“Dear Mr. President:
On behalf of the Presidential Commission for the Study of Bioethical Issues, we present to you this report, “Ethically Impossible”: STD Research in Guatemala from 1946 to 1948. In response to your request of November 24, 2010, the Commission oversaw a thorough fact-finding investigation into the specifics of the U.S. Public Health Service-led studies in Guatemala involving the intentional exposure and infection of vulnerable populations.”
These words open the 1st report of the US Presidential Commission on the Study of Bioethical Issues (the Commission) on the STD Guatemala Study, whose investigation was triggered by the historical analysis of Susan Reverby, Professor in the History of Ideas and Professor of Women’s and Gender Studies at Wellesley College, published in the Journal of Policy History in 2011. Professor Reverby gave a draft of her JPH paper in late June 2010 to Dr. David Sencer, former director of the Centers for Disease Control and Prevention (CDC) and who recently passed away in May 2011. Through Dr Sencer’s, the -at the time- still unpublished paper made it up the chain of command through CDC to the National Institutes of Health, the Department of Health and Human Services (DHHS), the Department of State, and the White House.
On October 1, 2010, Secretary of State Hillary Rodham Clinton and Secretary of DHHS Kathleen Sebelius offered a formal apology to Guatemala for this research, which they called “abhorrent,” “unethical,” and “reprehensible”, as you can read on an older post on this same blog. On November 24, 2010, President Obama charged the Commission with a 9-month task to undertake both a forward-looking assessment of research ethics and an historical review of events that occurred in Guatemala between 1946 and 1948.
During the nine months from January 2011 to September of the same year, the Commission held three public meetings addressing the President’s requests, and heard from experts in law, history, medicine, and ethics, and received testimony from members of the public. With dual responsibilities to give a full and fair accounting of events largely hidden from history for nearly 65 years, and also to provide an assessment of the current system of protection of human subjects, the Commission decided to publish two reports. The first report, that aims to “uncover and contextualize as much as can be known at this time about the experiments that took place nearly 65 years ago”, while also aiming to inform current and continuing efforts to protect the rights and welfare of the subjects of US- sponsored or -conducted research, can be found here.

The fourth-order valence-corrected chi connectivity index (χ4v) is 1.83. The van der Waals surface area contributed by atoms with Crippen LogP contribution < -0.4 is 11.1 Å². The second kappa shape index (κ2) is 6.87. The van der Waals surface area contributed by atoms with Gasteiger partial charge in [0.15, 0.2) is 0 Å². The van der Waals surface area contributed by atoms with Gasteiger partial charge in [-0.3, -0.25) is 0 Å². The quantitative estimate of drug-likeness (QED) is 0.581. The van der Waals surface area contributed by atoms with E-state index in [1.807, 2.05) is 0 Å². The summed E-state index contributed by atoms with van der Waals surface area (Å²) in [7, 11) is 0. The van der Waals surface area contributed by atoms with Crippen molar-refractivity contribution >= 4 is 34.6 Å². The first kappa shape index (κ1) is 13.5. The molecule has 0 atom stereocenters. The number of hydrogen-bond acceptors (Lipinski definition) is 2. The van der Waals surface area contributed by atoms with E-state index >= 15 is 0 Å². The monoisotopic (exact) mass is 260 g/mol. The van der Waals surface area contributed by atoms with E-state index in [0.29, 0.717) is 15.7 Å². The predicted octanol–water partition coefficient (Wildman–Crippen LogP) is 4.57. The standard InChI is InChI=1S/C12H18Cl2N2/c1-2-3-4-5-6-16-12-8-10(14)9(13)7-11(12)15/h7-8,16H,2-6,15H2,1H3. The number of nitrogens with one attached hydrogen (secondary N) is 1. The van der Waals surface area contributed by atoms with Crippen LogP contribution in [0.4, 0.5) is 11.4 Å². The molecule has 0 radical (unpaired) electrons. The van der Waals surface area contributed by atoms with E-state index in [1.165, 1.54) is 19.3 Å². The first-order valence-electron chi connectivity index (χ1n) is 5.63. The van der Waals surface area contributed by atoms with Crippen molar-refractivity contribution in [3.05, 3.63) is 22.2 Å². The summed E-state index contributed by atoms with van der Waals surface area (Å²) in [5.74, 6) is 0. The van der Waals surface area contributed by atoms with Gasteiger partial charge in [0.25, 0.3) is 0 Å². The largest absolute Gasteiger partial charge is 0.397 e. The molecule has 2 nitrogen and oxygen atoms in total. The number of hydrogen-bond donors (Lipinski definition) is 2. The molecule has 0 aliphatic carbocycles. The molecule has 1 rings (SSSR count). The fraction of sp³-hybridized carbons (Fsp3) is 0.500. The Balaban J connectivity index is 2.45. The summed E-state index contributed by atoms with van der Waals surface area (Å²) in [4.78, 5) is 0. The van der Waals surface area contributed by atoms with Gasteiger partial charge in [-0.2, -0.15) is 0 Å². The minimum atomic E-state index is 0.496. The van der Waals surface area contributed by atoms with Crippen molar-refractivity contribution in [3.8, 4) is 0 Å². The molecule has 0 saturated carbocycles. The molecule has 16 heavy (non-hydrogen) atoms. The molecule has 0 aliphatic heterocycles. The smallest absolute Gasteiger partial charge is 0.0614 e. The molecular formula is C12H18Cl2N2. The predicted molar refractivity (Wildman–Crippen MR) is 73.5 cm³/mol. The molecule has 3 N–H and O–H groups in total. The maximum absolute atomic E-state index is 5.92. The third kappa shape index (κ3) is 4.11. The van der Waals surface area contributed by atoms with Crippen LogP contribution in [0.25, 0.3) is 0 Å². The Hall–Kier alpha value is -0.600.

The “Ethically Impossible” report concludes, unsurprisingly, that many of the actions of the investigators of the study “disregarded principles widely accepted as applicable across time, as well as the standards of our own time that are embodied in the ethics and regulation of biomedical research today”. The Report also aims to reassure insofar as “the Guatemala experiments could not be approved under the current system for protecting human subjects in US-funded research”.
This story can be read as a contemporary instance of the history of medicine shaping and informing the current bioethics agenda at the highest level. While the ethical conclusions of the report are, perhaps necessarily, neither surprising nor particularly original, the work of the Commission was the necessary corollary of the public apology delivered by both Secretary of State Hillary Rodham Clinton, and represents an extremely valuable and extensive historical assessment of the ‘research study’.
Susan Reverby’s article that triggered the Presidential Commission for the Study of Bioethical Issues’ investigation, titled “Normal Exposure” and Inoculation
Syphilis: A PHS “Tuskegee” Doctor in
Guatemala, 1946–1948, and published in the Journal of Policy History in 2011, can be dowloaded here.
“Ethically Impossible”, the full report of the US Presidential Commission for the Study of Bioethical Issues on the STD Research in Guatemala from 1946 to 1948, published in September 2011, can be downloaded from this page.
Secretary of State Hillary Rodham Clinton delivers formal apology for a newly discovered Tuskegee-like study, October 5, 2010, CHH Blog.
President Obama calls for a review of human subjects’ protection following the unraveling of the Guatemala STD study, December 10, 2010, CHH blog.